Fears of an economic slowdown are heightening anticipation of what today's U.S. jobs report for January might reveal.
Stock markets sunk after signs of weaker growth in the United States, Europe and China. Turmoil in developing countries further spooked investors. The upheaval renewed doubts about the Federal Reserve's next steps.
Evidence of healthy U.S. job growth, however, would help soothe those jitters. It would suggest that the world's biggest economy is still expanding solidly enough to support global growth.
"The best antidote right now for all these problems is a robust U.S. economy," said Carl Riccadonna, an economist at Deutsche Bank. "The whole world is watching, even more so than usual."
Yet anyone looking to today's report for a clear picture of the U.S. economy's health might be disappointed. Unseasonably cold winter weather could distort January's hiring figures. Revised estimates of job growth last year and the size of the U.S. population might further skew the data.
Another complication: A cutoff of extended unemployment benefits in December might have caused an artificial drop in January's unemployment rate and perhaps a misleading snapshot of the job market's health.
"Just when we need it most, the employment report may fall short," Riccadonna said.
All the anxiety marks a reversal from a few weeks ago, when most analysts were feeling hopeful about the global economy.
U.S. growth came in at a sturdy 3.7 percent annual pace in the second half of last year. The Dow Jones industrial average finished 2013 at a record high. The Eurozone's economy was slowly emerging from a long recession. Japan was perking up after two decades of stagnation.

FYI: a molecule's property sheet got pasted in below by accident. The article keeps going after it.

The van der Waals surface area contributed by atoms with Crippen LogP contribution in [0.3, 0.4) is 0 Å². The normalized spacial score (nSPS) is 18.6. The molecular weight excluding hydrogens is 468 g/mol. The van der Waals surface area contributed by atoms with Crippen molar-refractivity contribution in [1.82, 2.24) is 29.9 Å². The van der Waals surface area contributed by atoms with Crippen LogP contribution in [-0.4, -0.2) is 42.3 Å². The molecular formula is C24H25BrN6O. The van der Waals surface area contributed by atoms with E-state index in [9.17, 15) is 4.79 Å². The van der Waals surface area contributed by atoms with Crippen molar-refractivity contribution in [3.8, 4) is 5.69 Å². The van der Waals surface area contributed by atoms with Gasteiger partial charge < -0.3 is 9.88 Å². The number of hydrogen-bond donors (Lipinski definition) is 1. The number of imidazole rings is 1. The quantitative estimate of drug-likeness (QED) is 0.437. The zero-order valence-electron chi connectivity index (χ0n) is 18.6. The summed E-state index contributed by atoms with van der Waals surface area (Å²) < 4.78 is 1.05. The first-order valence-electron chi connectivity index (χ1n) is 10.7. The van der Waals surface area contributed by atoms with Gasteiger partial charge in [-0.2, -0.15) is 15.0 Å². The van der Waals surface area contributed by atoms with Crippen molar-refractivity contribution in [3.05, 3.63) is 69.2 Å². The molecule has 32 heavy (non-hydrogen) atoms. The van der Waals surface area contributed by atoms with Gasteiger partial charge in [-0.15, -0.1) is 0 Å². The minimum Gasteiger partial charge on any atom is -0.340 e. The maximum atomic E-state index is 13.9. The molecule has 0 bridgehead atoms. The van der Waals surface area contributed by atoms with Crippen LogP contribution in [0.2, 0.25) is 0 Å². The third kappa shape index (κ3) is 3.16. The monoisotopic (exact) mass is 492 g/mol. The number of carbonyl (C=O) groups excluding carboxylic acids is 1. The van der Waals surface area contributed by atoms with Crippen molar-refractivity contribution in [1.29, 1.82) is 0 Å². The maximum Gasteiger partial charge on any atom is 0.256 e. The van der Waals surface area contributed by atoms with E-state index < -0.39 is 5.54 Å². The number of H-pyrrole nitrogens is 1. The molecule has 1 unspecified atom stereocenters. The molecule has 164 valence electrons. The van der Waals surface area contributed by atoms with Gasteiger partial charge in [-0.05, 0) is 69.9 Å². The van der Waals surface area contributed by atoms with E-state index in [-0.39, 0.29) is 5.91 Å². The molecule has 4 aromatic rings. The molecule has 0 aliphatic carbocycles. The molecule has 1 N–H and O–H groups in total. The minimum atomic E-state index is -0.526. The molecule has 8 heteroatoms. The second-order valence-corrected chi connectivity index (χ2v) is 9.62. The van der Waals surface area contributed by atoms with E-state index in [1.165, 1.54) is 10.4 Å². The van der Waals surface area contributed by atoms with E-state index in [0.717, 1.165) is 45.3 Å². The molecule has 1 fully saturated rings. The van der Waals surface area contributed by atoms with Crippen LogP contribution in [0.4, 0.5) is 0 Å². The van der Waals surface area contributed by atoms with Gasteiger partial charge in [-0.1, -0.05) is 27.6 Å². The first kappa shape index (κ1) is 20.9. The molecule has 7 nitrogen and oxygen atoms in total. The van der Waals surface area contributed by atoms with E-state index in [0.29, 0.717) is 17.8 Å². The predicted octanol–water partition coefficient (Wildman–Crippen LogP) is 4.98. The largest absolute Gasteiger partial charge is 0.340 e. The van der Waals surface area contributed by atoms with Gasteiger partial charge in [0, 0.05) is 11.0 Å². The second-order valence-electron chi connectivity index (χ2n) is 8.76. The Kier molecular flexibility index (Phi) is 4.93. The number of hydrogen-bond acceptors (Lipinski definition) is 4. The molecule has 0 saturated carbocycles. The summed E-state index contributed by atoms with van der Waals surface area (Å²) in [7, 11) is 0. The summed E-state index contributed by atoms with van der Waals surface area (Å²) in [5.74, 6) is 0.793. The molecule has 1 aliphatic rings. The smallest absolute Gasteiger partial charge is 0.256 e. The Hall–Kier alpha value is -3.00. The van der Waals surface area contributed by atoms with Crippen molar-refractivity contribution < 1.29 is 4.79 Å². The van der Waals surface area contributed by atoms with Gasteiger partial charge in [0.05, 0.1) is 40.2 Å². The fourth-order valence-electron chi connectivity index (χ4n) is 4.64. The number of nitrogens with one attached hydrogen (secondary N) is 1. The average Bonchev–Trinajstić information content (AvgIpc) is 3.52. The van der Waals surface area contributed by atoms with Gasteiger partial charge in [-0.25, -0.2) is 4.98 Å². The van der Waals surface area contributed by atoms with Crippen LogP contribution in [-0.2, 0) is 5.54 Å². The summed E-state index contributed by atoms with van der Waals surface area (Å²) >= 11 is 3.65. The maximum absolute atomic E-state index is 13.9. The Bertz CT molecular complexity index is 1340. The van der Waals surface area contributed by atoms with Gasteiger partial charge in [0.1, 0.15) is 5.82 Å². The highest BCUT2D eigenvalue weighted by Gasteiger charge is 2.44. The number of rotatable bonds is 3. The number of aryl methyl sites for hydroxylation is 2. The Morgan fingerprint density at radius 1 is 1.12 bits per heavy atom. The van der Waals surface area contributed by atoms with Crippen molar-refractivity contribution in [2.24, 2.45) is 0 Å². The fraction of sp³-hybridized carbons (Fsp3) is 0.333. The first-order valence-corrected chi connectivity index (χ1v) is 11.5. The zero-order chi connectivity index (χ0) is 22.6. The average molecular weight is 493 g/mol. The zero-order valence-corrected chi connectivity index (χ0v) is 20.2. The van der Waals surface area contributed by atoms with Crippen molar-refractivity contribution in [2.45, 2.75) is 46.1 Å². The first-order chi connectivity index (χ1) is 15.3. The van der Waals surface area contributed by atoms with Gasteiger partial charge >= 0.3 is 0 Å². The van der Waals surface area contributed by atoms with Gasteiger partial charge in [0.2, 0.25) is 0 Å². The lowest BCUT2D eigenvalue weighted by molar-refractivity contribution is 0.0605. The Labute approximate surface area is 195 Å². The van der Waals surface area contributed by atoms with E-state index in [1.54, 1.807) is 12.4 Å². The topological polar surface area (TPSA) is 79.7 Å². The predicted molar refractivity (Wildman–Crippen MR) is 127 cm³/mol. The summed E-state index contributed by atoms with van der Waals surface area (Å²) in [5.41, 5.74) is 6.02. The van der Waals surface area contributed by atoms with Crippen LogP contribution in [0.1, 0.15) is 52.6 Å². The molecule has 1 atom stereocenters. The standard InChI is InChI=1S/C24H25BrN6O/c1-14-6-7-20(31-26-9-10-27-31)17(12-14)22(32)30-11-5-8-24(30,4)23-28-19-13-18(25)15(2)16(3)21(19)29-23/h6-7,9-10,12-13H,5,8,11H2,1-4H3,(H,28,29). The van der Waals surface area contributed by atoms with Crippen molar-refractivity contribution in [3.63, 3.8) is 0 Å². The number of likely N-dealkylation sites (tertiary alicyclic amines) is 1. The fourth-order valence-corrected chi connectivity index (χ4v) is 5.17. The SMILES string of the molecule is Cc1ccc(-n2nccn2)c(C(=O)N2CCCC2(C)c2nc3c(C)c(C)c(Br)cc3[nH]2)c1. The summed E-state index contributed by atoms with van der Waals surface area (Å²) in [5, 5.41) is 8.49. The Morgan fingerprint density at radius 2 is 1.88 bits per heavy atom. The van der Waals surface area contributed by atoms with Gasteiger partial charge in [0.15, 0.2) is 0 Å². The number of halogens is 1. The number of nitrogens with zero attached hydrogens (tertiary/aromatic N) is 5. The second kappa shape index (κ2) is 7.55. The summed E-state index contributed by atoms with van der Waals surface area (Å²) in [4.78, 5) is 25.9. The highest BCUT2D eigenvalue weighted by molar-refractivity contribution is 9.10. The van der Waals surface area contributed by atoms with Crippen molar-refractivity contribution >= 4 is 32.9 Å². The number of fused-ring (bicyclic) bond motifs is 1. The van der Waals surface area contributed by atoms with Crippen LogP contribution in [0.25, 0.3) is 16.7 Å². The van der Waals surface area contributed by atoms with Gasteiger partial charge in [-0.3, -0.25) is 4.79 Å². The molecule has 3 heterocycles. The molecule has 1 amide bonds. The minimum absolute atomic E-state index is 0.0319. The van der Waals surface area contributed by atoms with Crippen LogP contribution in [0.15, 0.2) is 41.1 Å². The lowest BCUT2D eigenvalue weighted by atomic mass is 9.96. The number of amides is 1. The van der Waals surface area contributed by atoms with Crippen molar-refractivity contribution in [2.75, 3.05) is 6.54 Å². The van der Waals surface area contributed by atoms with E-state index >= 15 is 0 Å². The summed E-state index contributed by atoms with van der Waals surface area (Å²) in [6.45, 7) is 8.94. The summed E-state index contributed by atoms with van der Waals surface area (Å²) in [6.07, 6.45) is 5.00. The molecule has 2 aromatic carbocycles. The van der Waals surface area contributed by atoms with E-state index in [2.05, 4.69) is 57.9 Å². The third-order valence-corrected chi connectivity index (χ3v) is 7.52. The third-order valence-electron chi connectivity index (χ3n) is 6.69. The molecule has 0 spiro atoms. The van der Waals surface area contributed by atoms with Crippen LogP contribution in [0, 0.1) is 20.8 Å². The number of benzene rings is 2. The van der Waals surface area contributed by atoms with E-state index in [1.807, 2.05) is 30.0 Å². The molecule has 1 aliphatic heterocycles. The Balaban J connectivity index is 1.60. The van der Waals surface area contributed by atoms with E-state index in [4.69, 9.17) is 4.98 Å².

Yet, in just the past few weeks, there has been a barrage of dispiriting economic news. U.S. hiring slowed sharply in December. Employers added just 74,000 jobs, barely a third of the average gain in the previous four months.
On Monday, an industry survey found that manufacturing grew much more slowly in January than in December. A measure of new orders in the report plummeted to the lowest level in a year. That report contributed to a dizzying 326-point plunge in the Dow Jones industrial average.
For all that, most economists remain relatively optimistic about U.S. growth. They attribute the recent weakness in the United States in part to unseasonably cold weather, which disrupted trucking and shipping. The weather might have lowered hiring in December by up to 50,000 jobs, according to several economists' estimates. Few Americans want to test-drive cars or search for a new home in poor weather.
"I think the U.S. economy is still doing just fine," said Bob Baur, chief global economist at Principal Global Investors. "Maybe people are overreacting a bit."
Baur still thinks U.S. growth will come in at nearly a 3 percent pace this year. That would be the best showing since 2005.
But there's no way to know how it all will affect today's report.
"We view this month's (jobs) results as pretty much of a crapshoot," said Joshua Shapiro, an economist at MFR Inc., a forecasting firm.